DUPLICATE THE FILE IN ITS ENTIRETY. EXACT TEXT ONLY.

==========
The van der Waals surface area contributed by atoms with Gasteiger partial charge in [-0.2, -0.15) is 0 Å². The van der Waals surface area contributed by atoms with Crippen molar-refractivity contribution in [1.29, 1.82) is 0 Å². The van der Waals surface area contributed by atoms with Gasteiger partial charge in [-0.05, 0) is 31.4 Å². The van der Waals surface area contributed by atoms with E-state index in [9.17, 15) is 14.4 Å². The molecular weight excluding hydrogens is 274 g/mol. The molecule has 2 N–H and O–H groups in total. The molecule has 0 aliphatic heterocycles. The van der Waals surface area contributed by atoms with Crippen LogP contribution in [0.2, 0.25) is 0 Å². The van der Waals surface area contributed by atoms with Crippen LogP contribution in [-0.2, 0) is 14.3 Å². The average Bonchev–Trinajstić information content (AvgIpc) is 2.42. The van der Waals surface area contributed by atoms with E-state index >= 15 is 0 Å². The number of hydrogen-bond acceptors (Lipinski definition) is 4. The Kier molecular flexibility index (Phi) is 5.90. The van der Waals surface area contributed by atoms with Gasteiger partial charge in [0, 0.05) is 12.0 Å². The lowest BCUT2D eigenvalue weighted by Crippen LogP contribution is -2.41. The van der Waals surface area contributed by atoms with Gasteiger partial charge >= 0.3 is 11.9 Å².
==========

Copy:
The van der Waals surface area contributed by atoms with Gasteiger partial charge in [-0.2, -0.15) is 0 Å². The van der Waals surface area contributed by atoms with Crippen molar-refractivity contribution in [1.29, 1.82) is 0 Å². The van der Waals surface area contributed by atoms with Gasteiger partial charge in [-0.05, 0) is 31.4 Å². The van der Waals surface area contributed by atoms with E-state index in [9.17, 15) is 14.4 Å². The molecular weight excluding hydrogens is 274 g/mol. The molecule has 2 N–H and O–H groups in total. The molecule has 0 aliphatic heterocycles. The van der Waals surface area contributed by atoms with Crippen LogP contribution in [0.2, 0.25) is 0 Å². The van der Waals surface area contributed by atoms with Crippen LogP contribution in [-0.2, 0) is 14.3 Å². The average Bonchev–Trinajstić information content (AvgIpc) is 2.42. The van der Waals surface area contributed by atoms with E-state index >= 15 is 0 Å². The number of hydrogen-bond acceptors (Lipinski definition) is 4. The Kier molecular flexibility index (Phi) is 5.90. The van der Waals surface area contributed by atoms with Gasteiger partial charge in [0, 0.05) is 12.0 Å². The lowest BCUT2D eigenvalue weighted by Crippen LogP contribution is -2.41. The van der Waals surface area contributed by atoms with Gasteiger partial charge >= 0.3 is 11.9 Å².